Adventures in Elevators

Following are two completely different experiences I had while riding the elevator.

Going Up?

Any time we travel to Atlantic City, I spend a lot of time riding the elevators. If I happen ride with a group of people, they fall into two categories, there is the ride packed with bodies, no small talk, and no eye contact. Or, there are the 20 second chit-chatters, saying things like,

“Going up?”


“Me too!”

“Having fun?”


“Me too!”

Occasionally, though, there are stand out moments. Once, I found myself boarding with a bellhop.

“Going up?”


“Me too.”

He looked a bit frazzled. His hair was wet with sweat, and his face looked tired, so I asked him how he was doing.

He replied with the generic, “Fine. How are you?” and I returned the pleasantry.

Then, a beat later, he blurted out, “I am about this far (holds up finger and thumb an inch apart) from making a major life change.

At my surprised, “Oh! What’s that?” He answered, “Quit my job. I don’t have a plan. Just quit.”

The only thing my startled brain could even think to say to something like that was, “Well–okay! You should follow your dreams.”

He said, “Thank you!” and the elevator doors opened, ending our brief moment.

I walked out of the elevator completely stressed out; Did I say the right thing?

This man took a leap of faith and confided in a complete stranger and all I could give him with the trite, pat answer of “Follow Your Dreams?!?”

I can’t say I didn’t mean it, I did. Life is so short, no one should spend it being unhappy, and he looked so very unhappy.

I don’t believe in coincidence. I think things like that are divine appointments, and I really hope I didn’t louse it up.

Lesson Learned: ALWAYS be prepared to encourage someone.



There are six elevators in the tower of the hotel that I normally stay in. Three on the left and three on the right.

One day, the elevator in the middle on the right side was broken. It wouldn’t stop at any of the floors, it would only take you to the lobby.

I was first alerted to the problem when waiting my turn and the doors opened. A group of about six women in their 50’s with their suitcases, swimming gear, and beach hats frantically asked “WHAT FLOOR IS THIS?”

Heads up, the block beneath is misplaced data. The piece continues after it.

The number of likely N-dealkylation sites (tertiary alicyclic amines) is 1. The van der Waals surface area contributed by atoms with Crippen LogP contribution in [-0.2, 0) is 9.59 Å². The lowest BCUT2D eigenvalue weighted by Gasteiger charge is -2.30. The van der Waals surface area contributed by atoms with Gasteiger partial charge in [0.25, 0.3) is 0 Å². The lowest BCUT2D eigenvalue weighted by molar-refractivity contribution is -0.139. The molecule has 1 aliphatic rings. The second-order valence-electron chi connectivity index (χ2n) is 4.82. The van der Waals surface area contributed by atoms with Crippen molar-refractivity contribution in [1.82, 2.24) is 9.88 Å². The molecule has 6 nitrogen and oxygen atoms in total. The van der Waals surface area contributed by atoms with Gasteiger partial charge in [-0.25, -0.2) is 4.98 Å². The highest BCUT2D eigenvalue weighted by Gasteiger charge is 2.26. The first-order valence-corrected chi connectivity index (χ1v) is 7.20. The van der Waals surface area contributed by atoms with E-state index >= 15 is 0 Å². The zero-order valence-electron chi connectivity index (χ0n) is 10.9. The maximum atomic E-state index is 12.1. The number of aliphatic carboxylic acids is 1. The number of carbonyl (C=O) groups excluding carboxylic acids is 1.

I was startled, but replied, “The lobby.”

“It’s happening again!” they cried. “We can’t get off this elevator! We’ve been to the lobby six times now! It won’t stop on our floor! It won’t stop!!”

I could see their stressed out faces as the doors closed again.


“That was frightening!” I thought as I crossed to the left side to get on another, unbroken elevator.

The next day, I needed to meet my Aunt in her room. I was on a separate floor, and a bit distracted, so I got on the elevator on the right side, in the middle.

The doors closed, and I pressed 33.

The elevator flew down to the lobby and opened. No one was there to board. So the doors closed again.

“Hmmm.” I thought.


The elevator flew past 33, came to a rest, and the doors did not open. Then we flew back down to the lobby again.

I won’t say I was panicking, but I did pick out a corner to sleep in, if it came to that.


Same result.

This time on the way back to the lobby, I pressed “STOP” when it got close to the third floor- the floor with the restaurants. The doors did not open. I started planning which corner would be my ‘bathroom corner.’

Just like in the movies, I found the “OPEN DOORS” button and prayed I wasn’t in between floors.

I wasn’t. I had timed it almost perfectly, and only had to take a small step up into the floor I needed.

I waited until the doors closed again (no doubt to trap some other poor person) and pressed the Up button.

The middle elevator on the right opened. I waited for it to close, and pressed Up again.

The middle elevator on the right opened. Apparently, it’s reputation had spread, and no one was getting on it, making it the default elevator to open.

Lesson Learned: Twenty minutes and one narrow escape later, I took the stairs.

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